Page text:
Drunk Scots call for ambulance every 21 minutes

Attacks on paramedics have also been on the rise. Picture: Jane Barlow
Attacks on paramedics have also been on the rise. Picture: Jane Barlow
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AN AMBULANCE is called out to deal with a drunk patient every 21 minutes in Scotland, according to shock figures revealed.

In total paramedics attended almost 80,000 incidents where alcohol intoxication was deemed a “contributing factor”.

And Scottish Ambulance Service bosses say the problem may actually be even worse than the figures suggest - as on some occasions mercy crews may not record that booze has been involved.

Recent figures showed assaults on paramedics had soared - with alcohol a “key factor” in most of those attacks.

Politicians called for the introduction of alcohol “recovery centres” to divert boozed up patients away from A&E.

Ambulance bosses were asked under freedom of information legislation to reveal how many times in the last three years they had been called out to incidents where they had to deal with drunken patients.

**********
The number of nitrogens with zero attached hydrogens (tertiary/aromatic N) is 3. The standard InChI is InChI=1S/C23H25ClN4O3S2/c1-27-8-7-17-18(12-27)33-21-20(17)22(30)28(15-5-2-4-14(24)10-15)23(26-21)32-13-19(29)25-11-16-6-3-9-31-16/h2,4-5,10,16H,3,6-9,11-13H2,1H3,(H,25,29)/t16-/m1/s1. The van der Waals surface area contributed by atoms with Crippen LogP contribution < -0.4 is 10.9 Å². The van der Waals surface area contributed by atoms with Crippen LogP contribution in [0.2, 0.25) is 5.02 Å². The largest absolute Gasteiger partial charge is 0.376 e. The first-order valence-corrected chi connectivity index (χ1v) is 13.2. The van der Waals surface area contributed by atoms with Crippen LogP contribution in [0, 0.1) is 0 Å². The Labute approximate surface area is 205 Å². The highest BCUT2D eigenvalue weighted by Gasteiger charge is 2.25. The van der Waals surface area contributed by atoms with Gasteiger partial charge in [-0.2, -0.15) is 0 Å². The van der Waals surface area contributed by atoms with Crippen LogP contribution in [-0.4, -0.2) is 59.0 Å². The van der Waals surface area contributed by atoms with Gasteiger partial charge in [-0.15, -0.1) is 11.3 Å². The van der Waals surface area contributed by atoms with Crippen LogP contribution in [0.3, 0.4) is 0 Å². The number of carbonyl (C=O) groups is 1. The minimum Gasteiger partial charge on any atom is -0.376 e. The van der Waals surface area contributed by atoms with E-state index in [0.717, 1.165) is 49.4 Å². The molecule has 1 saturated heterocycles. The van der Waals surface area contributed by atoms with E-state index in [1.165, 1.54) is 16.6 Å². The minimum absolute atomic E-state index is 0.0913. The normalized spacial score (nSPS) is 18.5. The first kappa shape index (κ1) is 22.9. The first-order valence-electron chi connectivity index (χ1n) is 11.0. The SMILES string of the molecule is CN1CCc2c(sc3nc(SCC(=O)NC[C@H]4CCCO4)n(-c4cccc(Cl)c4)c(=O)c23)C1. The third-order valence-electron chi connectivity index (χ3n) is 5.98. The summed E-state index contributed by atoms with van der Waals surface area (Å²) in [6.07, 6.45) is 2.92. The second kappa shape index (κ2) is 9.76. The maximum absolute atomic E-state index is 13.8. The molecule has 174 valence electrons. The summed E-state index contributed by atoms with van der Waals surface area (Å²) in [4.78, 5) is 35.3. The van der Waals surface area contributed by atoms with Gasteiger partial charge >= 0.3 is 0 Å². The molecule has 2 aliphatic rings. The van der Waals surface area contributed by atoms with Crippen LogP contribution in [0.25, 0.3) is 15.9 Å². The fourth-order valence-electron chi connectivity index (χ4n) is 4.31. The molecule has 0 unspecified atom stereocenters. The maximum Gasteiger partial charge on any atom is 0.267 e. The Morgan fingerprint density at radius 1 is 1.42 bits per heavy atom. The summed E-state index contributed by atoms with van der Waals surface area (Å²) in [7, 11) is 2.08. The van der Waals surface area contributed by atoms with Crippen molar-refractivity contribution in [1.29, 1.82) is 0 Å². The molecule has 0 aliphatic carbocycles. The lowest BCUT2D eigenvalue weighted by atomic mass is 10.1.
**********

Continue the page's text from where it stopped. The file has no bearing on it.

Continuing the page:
Between 2012 and 2014 that amounted to a staggering 79,761 incidents - including 25,071 last year alone.

The greatest proportion of those incidents came in the Greater Glasgow and Clyde health board area, with 25,926 recorded incidents in the last three years.

At the other end of the scale, Orkney saw just nine in the same period.

Scottish Conservative health spokesman Jackson Carlaw MSP said: “This is a tricky issue and it’s a terrible situation that our ambulance crews are having to deal with drunks so frequently.

“That’s why we are calling for the setting up of recovery centres which have already been successfully up-and-running in America and Australia.

“The recovery centres work by diverting alcohol cases away from casualty departments, freeing up under pressure clinical staff to concentrate on helping those who are genuinely in need of specialist care.

“But they would also help front-line ambulance staff too – freeing up their time so they can get to emergencies quickly and help save somebody’s life who is in real danger.”

Previous figures from the Scottish Ambulance Service show the number of assaults on crews jumped from 228 in 2010 to 306 in 2012.

Emergency workers were victims of pushing, punching and spitting and were assaulted with weapons.

The incidents were not restricted to frontline workers, with a trainee paramedic assaulted while at college while another incident occurred at the SAS national headquarters.

A spokesman for the ambulance service said: “In the majority of cases where crews are threatened or assaulted, alcohol is a key factor.”

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